Marquetry – creating patterns and pictures through inlaid veneers – has long been recognised as one of the most attractive and sophisticated methods of decoration fine furniture. Illuminating the marvellous world of beauty conjured up by superlative French craftsmen, including André-Charles Boulle, Jean-François Oeben and Jean-Henri Riesener, this book also reveals the technical secrets of this special art form, its sources and history. More
Few realise that gold can be found in Great Britain, and that attempts to exploit native sources have drawn prospectors from ancient Rome to Elizabethan adventurers and current commercial projects in Ireland, Scotland and Wales. In Gold: Power and Allure, eleven essays by distinguished specialists tell of the rich and previously untold story of Britain and its relationship with gold, demonstrating the country's unique golden heritage. Generously illustrated, the book features objects from the Ashmolean Museum, the Louvre, British Museum and Albert and Victoria Museum, amongst others. More
The Wallace Collection has the finest collection of eighteenth-century furniture outside France. Numbering over five hundred pieces, it includes furniture by the greatest Parisian cabinet makers, beginning with André-Charles Boulle and continuing through the major craftsmen of the reigns of Louis XV and Louis XVI. More
Accompanying an exhibition at The Courtauld Gallery, this catalogue explores one of the most important and historically neglected art forms of Renaissance Florence: cassoni – pairs of chests that were lavishly decorated with precious metals and elaborate paintings and were often the most expensive of a whole suite of decorative objects commissioned to celebrate marriage alliances between powerful families. More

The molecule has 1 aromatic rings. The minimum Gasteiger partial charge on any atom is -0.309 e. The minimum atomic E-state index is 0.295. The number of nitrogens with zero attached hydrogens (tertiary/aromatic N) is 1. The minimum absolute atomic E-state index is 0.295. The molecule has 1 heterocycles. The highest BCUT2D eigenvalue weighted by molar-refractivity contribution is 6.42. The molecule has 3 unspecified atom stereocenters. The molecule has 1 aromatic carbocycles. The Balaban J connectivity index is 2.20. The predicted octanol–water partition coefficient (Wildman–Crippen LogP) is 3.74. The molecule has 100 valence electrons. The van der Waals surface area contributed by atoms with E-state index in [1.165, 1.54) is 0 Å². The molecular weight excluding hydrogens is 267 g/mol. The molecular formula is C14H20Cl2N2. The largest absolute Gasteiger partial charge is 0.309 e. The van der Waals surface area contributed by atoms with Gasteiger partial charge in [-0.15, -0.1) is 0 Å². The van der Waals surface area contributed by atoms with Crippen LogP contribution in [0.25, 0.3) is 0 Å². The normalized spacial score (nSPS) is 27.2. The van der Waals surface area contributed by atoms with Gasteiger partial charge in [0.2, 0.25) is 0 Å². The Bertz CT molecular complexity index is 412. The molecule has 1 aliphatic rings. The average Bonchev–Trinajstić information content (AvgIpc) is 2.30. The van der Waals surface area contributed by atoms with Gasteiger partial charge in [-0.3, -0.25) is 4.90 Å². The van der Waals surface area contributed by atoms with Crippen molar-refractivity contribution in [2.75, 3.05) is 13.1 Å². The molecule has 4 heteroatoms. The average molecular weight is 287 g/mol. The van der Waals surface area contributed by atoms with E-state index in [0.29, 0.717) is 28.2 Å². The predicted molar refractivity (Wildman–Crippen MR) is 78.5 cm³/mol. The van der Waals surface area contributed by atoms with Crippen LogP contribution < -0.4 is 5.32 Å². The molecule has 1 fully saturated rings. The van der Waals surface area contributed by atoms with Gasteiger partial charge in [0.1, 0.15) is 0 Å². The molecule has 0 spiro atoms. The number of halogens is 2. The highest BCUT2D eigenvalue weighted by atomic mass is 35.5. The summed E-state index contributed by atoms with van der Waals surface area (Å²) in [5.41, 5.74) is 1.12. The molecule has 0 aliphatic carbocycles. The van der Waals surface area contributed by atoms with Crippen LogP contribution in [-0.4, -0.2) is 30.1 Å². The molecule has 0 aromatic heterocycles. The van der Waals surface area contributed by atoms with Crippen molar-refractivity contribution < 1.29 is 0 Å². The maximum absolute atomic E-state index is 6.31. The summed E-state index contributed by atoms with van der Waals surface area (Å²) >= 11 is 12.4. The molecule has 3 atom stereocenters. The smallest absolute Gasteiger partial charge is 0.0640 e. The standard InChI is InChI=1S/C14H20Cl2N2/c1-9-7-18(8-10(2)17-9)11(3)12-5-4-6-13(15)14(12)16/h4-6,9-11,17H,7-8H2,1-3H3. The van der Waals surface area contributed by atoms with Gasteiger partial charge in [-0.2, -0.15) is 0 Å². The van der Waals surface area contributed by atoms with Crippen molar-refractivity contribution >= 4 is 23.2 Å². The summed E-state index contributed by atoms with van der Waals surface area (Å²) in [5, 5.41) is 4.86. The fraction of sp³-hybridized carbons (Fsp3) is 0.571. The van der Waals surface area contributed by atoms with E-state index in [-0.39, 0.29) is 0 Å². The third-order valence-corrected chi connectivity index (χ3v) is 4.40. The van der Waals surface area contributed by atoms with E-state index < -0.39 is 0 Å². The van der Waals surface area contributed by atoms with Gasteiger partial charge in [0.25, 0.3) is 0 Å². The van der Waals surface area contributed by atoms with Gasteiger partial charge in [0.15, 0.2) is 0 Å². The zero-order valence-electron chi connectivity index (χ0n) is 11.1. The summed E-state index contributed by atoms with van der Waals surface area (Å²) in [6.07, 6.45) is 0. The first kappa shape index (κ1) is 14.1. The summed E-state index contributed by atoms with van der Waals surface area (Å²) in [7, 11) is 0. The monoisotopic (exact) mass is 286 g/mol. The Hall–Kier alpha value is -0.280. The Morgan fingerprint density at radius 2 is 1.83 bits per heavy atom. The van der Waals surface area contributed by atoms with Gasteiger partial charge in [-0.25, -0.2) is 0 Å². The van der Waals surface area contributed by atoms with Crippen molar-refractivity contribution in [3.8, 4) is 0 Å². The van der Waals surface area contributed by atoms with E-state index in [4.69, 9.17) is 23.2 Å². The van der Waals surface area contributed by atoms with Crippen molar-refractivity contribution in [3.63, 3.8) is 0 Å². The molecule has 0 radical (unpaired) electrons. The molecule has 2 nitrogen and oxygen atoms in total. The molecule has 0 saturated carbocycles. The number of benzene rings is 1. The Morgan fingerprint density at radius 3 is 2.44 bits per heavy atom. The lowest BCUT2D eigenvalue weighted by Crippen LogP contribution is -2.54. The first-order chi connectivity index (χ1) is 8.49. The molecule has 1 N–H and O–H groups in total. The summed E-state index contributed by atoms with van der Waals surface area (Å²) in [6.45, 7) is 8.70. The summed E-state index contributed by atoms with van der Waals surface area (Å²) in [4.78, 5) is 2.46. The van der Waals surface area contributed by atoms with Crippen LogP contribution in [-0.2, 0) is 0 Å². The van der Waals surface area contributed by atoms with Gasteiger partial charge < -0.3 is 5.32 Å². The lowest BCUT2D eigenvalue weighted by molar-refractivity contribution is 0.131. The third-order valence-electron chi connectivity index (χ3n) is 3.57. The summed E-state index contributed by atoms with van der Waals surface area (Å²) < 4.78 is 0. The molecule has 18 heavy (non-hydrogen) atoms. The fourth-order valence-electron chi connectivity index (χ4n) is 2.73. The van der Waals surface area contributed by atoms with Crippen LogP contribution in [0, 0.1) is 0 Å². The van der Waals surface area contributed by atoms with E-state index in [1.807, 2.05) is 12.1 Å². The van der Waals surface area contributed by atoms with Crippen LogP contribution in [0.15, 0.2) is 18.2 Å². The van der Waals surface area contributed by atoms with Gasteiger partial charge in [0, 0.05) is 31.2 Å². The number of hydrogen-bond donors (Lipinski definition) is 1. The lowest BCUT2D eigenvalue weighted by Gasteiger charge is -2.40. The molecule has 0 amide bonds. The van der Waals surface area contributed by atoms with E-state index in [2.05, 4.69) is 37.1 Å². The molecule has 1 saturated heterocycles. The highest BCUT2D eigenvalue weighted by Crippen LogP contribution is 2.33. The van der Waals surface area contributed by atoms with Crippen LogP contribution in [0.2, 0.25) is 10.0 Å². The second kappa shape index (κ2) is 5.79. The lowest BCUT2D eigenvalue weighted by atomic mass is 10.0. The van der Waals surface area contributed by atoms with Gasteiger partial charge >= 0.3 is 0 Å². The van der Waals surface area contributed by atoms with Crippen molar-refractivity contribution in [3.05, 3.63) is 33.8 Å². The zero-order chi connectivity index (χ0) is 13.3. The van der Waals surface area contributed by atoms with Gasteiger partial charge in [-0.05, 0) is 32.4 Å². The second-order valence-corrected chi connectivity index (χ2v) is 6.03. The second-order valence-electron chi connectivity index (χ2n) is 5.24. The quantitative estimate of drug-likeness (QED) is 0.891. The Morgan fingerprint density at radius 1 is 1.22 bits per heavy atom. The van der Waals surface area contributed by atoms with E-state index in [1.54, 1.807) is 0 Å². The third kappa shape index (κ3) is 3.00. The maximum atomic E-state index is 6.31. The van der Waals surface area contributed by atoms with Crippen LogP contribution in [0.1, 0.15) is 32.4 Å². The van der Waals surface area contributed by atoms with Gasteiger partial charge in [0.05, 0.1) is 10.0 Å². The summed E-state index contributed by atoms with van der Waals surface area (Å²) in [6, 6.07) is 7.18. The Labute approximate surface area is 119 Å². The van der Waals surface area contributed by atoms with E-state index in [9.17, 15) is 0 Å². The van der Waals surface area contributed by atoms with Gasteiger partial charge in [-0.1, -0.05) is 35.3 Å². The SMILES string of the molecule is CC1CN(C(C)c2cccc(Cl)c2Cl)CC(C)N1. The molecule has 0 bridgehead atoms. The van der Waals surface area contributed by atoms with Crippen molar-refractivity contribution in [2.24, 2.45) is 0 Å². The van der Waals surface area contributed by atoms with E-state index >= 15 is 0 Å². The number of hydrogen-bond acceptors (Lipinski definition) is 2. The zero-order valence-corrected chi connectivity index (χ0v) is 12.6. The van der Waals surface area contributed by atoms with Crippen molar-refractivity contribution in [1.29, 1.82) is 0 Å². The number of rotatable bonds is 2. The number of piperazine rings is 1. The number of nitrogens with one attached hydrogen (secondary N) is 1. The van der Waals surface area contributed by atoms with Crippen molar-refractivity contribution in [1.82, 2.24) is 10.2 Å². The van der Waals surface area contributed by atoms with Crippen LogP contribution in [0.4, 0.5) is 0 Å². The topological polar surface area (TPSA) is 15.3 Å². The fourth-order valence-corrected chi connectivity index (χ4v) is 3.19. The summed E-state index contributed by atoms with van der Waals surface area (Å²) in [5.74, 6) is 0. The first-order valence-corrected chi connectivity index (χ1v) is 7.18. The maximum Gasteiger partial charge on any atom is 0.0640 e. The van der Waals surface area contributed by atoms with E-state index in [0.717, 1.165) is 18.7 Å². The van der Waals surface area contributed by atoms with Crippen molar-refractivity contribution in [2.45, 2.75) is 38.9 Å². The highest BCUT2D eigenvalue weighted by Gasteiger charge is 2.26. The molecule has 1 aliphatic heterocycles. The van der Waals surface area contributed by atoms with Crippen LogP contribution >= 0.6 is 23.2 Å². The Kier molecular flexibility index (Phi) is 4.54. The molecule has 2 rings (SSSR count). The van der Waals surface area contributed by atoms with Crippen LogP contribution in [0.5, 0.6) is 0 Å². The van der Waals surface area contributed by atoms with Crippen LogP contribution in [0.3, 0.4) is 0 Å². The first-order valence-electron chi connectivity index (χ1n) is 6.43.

The Wallace Collection has some of the finest, and certainly some of the most famous, gold boxes in the world. Paris was the centre of taste in the 18th century and the collection contains a remarkable group of boxes by the greatest goldsmiths of the period: Jean Ducrollay, Pierre-François Drais and Louis Roucel. Charles Truman, who has catalogued the collection of gold boxes, is one of the leading authorities on the subject. In this book he discusses the history of snuff-taking and the development, manufacture and collecting of gold boxes, with a particular emphasis on the design sources from which the craftsmen responsible for these wonderful works of art took their inspiration. More
Johann Christian Neuber (1736–1808) was a goldsmith and mineralogist at the Saxon Court. In 1769 he became director of the Grünes Gewölbe, the magnificent State Treasury, and was appointed court jeweler in 1775. This lavishly illustrated book will give readers their first comprehensive introduction to the master craftsman's oeuvre presenting boxes and other decorative objects from the Grünes Gewölbe, the Metropolitan Museum of Art as well as public and private collections in Germany, France and United States. More
Silver, porcelain and ruby glass seem unlikely bedfellows, yet the objects in the Zilkha Collection are all united by the medium of silver or luxury metalwork. The objects were also made, for the most part, over about a century and a half. All of them tell a fascinating story of the particular circumstances that produced them: a maker, a workshop, a patron. They also tell the wider story of the society that made them necessary or desirable; the science that made them possible; and of their survival down the centuries. More